Those of you that come to The Phoblographer usually come here to read tips that I write. Allow me to introduce you to a website that can do a much better job of that than I can: MAC-On-Campus. Tailored towards students of photography, it teaches readers great things like lighting techniques, inside news for photographers, interviews and insights into the minds of photo reps and art buyers, and loads more. Check out the Learning Center for some really cool stuff.
You might also like
Many photographers will tell you that the ideal prime lenses for street photography are 35mm lenses, 40mm lenses, and the trusty 50mm lens. These three lenses are considered to be perfect for street photography because they closely replicate what the human eye sees naturally. Usually you’ll find that anything longer than 50mm just won’t capture enough of a scene to tell a story, while anything wider than 35mm can create images that lack intimacy. Recently photographer and YouTuber Pierre. T Lambert decided to try 24mm prime lenses for street photography. After the jump you can watch the video and can see what he found out.
Most people shooting with mirrorless cameras shoot with the Exposure Preview on. I’ve never personally been a fan of it, and I’ve always turned it off. In my mind, you should just learn to read the damn light meter, to begin with, and not always rely on what the screen says. One could think that this is an old school way of thinking–but there are lots of performance benefits. If you’re shooting with a strobe, for example, there’s a great reason to turn exposure preview off. You’re usually shooting at a low ISO setting and faster shutter speeds. Plus, the camera won’t render what the scene will look like with your strobe output anyway. And for years, folks have used exposure preview as a modern crutch. That isn’t a bad thing, it’s just how people evolved to use cameras. I still recommend that everyone learn to shoot film and learn the art of Sunny 16. It will make you a better photographer. But all this is the long way of my saying that exposure preview is also messing with your autofocus.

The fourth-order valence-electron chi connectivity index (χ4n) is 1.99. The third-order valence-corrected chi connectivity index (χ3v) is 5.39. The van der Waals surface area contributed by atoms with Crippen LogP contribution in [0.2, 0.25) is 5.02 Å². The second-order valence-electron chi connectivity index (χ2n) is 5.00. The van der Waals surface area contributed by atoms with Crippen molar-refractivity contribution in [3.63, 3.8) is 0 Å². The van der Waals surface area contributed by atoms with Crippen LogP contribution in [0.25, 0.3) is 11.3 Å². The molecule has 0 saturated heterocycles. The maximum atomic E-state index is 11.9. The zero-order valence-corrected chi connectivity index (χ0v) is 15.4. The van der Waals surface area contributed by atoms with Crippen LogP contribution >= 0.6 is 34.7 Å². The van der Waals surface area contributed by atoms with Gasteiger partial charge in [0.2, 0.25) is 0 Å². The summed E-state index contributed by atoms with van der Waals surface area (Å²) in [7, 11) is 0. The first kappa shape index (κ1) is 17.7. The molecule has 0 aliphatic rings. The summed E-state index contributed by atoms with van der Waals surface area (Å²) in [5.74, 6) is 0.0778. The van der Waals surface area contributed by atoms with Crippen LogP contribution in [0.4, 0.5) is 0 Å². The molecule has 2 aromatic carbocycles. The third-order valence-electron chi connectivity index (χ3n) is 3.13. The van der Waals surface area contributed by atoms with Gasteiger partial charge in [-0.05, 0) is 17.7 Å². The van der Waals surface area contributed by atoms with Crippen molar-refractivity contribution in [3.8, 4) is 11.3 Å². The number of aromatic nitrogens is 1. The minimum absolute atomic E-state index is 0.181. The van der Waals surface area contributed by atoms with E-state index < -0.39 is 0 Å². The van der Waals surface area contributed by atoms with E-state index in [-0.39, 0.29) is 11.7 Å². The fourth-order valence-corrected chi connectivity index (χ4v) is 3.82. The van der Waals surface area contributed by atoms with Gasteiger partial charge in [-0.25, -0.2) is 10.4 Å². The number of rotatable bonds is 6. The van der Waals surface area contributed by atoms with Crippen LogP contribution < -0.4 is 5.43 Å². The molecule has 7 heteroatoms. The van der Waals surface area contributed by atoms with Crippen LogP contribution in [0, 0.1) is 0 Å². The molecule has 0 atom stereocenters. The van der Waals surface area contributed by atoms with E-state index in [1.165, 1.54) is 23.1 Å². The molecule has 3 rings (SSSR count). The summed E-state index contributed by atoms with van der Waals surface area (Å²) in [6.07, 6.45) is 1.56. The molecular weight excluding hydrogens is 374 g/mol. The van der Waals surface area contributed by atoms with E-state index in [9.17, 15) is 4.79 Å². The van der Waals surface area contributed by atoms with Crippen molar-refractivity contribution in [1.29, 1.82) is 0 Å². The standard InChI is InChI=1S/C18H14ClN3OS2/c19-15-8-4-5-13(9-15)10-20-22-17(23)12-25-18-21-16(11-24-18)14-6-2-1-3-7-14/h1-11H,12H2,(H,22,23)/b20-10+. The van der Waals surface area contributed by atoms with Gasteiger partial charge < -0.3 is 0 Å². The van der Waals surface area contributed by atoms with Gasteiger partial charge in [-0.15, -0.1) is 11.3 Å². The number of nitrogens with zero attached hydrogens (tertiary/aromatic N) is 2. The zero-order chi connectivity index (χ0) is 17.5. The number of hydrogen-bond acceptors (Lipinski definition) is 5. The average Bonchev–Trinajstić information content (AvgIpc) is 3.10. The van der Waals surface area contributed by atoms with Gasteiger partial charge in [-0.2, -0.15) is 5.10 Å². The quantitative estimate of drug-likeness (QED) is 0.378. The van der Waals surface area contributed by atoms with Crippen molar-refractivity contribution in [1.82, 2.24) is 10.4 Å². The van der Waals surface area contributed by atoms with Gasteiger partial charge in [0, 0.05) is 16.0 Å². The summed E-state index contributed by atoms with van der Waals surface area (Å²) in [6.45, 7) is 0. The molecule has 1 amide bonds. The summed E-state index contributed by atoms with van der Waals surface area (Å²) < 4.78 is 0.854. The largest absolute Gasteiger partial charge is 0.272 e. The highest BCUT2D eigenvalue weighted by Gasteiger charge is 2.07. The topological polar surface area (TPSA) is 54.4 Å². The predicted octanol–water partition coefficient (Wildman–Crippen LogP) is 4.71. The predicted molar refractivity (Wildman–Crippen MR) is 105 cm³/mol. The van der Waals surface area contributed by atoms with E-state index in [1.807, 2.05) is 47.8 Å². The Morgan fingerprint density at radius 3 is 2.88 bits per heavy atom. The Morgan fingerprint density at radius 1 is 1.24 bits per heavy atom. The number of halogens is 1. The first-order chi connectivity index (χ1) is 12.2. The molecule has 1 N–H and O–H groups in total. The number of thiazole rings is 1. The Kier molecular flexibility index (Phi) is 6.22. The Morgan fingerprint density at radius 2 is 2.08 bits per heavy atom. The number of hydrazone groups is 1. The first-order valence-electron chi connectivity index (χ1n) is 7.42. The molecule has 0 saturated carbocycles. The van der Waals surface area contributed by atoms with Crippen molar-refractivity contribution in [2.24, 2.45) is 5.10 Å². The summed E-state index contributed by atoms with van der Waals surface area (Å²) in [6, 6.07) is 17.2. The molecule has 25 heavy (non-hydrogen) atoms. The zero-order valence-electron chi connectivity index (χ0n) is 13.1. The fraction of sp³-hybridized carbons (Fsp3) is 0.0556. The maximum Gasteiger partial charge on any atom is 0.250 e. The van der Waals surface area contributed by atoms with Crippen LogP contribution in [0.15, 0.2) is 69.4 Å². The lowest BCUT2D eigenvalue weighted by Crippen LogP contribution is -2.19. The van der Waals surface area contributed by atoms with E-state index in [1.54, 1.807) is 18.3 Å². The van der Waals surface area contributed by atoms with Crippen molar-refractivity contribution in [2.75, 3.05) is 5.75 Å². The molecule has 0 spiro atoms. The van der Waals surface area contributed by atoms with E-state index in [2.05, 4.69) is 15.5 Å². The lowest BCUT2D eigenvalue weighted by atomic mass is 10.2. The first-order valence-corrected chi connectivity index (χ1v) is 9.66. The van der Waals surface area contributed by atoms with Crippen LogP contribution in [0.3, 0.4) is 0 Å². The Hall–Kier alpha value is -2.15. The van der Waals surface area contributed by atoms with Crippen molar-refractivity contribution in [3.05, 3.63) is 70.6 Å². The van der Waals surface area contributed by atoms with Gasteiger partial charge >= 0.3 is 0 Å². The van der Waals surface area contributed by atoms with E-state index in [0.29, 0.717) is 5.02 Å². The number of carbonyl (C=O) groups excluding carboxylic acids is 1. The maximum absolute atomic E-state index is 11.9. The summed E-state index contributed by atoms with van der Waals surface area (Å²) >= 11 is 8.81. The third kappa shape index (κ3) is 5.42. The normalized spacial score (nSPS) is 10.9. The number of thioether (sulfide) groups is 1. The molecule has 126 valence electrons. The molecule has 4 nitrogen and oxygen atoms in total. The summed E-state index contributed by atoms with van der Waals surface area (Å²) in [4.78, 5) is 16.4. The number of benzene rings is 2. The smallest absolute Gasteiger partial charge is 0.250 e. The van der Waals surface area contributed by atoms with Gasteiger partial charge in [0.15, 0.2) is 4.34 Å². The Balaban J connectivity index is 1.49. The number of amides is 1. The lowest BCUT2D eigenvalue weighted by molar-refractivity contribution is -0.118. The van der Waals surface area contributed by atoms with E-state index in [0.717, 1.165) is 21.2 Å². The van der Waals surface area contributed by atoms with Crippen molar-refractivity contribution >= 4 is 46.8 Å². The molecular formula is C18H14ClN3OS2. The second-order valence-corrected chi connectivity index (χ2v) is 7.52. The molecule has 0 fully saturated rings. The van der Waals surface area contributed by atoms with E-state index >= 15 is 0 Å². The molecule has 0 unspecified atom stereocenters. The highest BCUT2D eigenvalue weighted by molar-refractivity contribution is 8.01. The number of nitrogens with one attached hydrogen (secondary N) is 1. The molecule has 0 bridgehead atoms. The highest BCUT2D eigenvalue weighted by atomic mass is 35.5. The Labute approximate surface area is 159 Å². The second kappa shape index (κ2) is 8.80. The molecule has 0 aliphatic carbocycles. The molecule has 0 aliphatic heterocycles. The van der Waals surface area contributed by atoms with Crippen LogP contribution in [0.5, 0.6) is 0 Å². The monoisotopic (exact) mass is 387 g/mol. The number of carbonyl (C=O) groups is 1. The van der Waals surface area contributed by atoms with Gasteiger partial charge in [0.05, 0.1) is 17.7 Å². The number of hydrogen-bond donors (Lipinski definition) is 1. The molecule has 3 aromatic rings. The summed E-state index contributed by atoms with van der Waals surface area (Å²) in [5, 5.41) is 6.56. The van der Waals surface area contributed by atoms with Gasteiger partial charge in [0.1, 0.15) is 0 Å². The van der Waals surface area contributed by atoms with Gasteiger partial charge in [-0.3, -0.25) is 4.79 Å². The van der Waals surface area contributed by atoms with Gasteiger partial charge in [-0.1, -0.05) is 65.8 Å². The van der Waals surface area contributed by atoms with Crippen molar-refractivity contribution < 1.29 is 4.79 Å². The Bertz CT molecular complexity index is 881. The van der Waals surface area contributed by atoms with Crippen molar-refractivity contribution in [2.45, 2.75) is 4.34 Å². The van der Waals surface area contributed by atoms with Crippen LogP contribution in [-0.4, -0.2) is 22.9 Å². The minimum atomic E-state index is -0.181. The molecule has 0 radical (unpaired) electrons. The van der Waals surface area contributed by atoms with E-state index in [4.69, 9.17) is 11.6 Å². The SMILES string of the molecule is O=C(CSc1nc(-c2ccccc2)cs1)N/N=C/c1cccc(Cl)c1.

For professionals reading this blog, the importance of lenses is old hat. However, for casual users who are considering getting their first DSLR, they might not understand just how vital having the right lenses is for shooting. A good lens means everything in getting the right shot. It’s not just the amount of zoom you have or how wide it can get, but the quality of the glass, the maximum size of the aperture, and other characteristics.